Plans to log native forests in western Victoria slammed
The Victorian National Parks Association has joined local conservation groups in slamming VicForests' proposal to return native forest logging to western Victoria.
"Plans to re-open state forests in western Victoria and south of Ballarat to logging will never be ecologically or economically sustainable and should be dropped," says VNPA Executive Director Matt Ruchel.
State logging agency VicForests began an Expression of Interest process late last year to re-open forests around Portland, the Pyrenees Ranges and Mt Lonarch to logging, a move that has angered local conservationists.
There are also fears some Forest Parks around the Otways and Cobboboonee National Park could be opened up to logging despite the current allowable uses being confined to firewood collection and 'minor produce'.
"It has been well documented for decades that the history of land use in Victoria has left a legacy of fragmented native vegetation with a high proportion of animal and plant species now threatened or extinct, especially west of the Hume Hwy," says Mr Ruchel.
Native vegetation in Victoria's fragmented landscapes supports the majority of the state's native plants and animals. Around 40% of our native land vertebrate species (mammals, bird, amphibians, reptiles) are virtually restricted to fragmented landscapes - 45% rely on fragmented landscapes across a major part of their distribution in Victoria.
Preventing habitat loss and improving the condition of native vegetation is, by many orders of magnitude, more cost-effective than revegetation and has significantly better conservation outcomes.
"It doesn't make any sense for the government to provide millions of dollars for revegetation of the most cleared areas in western Victoria, then to open up the last remnants of native forest on public land to logging," says Mr Ruchel.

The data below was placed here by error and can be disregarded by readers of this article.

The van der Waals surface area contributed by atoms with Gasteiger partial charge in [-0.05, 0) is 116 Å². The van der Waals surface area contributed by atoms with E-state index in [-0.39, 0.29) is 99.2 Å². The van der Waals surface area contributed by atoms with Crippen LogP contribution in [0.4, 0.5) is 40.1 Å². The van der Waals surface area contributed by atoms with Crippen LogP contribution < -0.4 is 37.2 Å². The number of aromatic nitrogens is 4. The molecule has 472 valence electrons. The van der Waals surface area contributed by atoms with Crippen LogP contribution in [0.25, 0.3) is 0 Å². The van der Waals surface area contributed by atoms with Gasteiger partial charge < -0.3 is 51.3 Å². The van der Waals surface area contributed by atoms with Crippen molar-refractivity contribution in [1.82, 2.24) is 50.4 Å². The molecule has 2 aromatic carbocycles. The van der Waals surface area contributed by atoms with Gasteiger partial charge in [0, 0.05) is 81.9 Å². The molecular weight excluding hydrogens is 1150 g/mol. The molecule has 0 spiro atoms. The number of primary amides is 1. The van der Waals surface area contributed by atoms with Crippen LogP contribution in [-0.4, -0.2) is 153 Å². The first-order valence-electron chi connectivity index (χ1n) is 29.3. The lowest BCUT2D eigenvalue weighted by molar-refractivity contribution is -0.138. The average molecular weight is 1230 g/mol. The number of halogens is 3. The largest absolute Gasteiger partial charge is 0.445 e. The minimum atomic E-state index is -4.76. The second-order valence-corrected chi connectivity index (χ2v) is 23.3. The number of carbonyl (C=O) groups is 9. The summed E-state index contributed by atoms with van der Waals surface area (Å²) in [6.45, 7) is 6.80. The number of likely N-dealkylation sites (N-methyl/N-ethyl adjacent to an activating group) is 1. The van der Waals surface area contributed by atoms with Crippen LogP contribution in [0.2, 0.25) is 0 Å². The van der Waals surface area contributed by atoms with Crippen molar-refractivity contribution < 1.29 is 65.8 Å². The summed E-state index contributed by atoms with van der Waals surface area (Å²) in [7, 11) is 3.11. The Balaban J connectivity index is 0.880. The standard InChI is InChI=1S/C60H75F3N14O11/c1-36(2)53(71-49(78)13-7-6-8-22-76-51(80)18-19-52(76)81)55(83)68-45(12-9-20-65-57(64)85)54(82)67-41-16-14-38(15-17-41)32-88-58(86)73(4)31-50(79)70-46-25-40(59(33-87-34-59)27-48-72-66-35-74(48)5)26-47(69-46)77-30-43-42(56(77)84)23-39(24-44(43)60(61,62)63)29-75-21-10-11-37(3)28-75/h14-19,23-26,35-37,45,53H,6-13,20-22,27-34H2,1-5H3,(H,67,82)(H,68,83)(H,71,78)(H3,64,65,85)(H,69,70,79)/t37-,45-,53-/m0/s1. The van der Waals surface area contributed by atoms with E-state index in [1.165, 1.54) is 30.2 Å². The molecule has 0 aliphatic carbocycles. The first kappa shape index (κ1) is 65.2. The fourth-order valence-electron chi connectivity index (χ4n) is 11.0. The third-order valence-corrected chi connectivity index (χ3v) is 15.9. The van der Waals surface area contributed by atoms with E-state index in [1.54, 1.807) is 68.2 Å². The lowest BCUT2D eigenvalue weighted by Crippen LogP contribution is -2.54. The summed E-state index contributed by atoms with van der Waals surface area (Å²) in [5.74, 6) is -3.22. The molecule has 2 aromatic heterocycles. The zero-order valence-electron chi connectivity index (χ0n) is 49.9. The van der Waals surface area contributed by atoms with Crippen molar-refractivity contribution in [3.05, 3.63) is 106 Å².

"VicForests is obligated to maximise its profits and should not be involved in forestry in the west of the state, which will never be ecologically or economically sustainable."
Conservationists are now calling for VicForests' responsibility for western Victoria be reversed or dropped as soon as possible and that the current expression of interest process be cancelled and a full detailed ecological assessment of forested public land in the region be completed.
Portland Field Naturalists' Club Conservation Officer Doug Phillips says his organisation received government assurances as recently as 2015 that commercial logging would not resume in the Portland Forest Management Area.
"The region is home to a massive hardwood and softwood plantation forestry estate and the biggest export woodchip facility in the world. The proposed commercial exploitation by VicForests of local native forests sends all of the wrong messages," he says.
"While we have been told the proposed commercial logging would be 'low level' we know from past experience that low level harvesting can be very quickly altered to high level harvesting with, for example, a change of government.
"The reality is that the VicForests process was opened up to all comers including large-scale outfits and wasn't just confined to the extraction of sawlogs, but also included the harvesting of 'residual' which can be used for pulp."